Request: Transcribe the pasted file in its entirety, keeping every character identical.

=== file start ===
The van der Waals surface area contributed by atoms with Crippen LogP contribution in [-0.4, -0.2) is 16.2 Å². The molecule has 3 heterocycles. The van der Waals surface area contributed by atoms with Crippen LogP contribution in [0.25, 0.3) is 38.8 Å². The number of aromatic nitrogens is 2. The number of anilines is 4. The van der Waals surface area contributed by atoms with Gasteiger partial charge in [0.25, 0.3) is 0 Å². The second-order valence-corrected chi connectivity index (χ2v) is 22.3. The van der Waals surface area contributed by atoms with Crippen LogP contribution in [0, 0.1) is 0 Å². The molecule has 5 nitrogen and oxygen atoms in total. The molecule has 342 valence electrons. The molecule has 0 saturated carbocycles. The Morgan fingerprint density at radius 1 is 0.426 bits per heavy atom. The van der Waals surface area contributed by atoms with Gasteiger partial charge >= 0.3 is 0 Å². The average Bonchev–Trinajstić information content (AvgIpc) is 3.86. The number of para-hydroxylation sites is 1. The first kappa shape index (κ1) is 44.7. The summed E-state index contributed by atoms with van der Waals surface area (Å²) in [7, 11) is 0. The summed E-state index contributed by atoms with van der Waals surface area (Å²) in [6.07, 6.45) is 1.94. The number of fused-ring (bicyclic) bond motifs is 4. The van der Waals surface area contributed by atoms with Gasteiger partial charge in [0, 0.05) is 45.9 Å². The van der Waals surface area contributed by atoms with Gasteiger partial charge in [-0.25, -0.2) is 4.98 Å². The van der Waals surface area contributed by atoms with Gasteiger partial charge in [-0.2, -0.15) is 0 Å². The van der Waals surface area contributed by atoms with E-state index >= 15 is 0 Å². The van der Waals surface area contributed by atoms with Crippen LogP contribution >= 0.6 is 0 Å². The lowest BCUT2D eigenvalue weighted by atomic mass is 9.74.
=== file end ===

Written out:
The van der Waals surface area contributed by atoms with Crippen LogP contribution in [-0.4, -0.2) is 16.2 Å². The molecule has 3 heterocycles. The van der Waals surface area contributed by atoms with Crippen LogP contribution in [0.25, 0.3) is 38.8 Å². The number of aromatic nitrogens is 2. The number of anilines is 4. The van der Waals surface area contributed by atoms with Gasteiger partial charge in [0.25, 0.3) is 0 Å². The second-order valence-corrected chi connectivity index (χ2v) is 22.3. The van der Waals surface area contributed by atoms with Crippen LogP contribution in [0, 0.1) is 0 Å². The molecule has 5 nitrogen and oxygen atoms in total. The molecule has 342 valence electrons. The molecule has 0 saturated carbocycles. The Morgan fingerprint density at radius 1 is 0.426 bits per heavy atom. The van der Waals surface area contributed by atoms with Gasteiger partial charge >= 0.3 is 0 Å². The average Bonchev–Trinajstić information content (AvgIpc) is 3.86. The number of para-hydroxylation sites is 1. The first kappa shape index (κ1) is 44.7. The summed E-state index contributed by atoms with van der Waals surface area (Å²) in [7, 11) is 0. The summed E-state index contributed by atoms with van der Waals surface area (Å²) in [6.07, 6.45) is 1.94. The number of fused-ring (bicyclic) bond motifs is 4. The van der Waals surface area contributed by atoms with Gasteiger partial charge in [0, 0.05) is 45.9 Å². The van der Waals surface area contributed by atoms with Gasteiger partial charge in [-0.25, -0.2) is 4.98 Å². The van der Waals surface area contributed by atoms with Gasteiger partial charge in [-0.2, -0.15) is 0 Å². The van der Waals surface area contributed by atoms with E-state index >= 15 is 0 Å². The van der Waals surface area contributed by atoms with Crippen LogP contribution >= 0.6 is 0 Å². The lowest BCUT2D eigenvalue weighted by atomic mass is 9.74.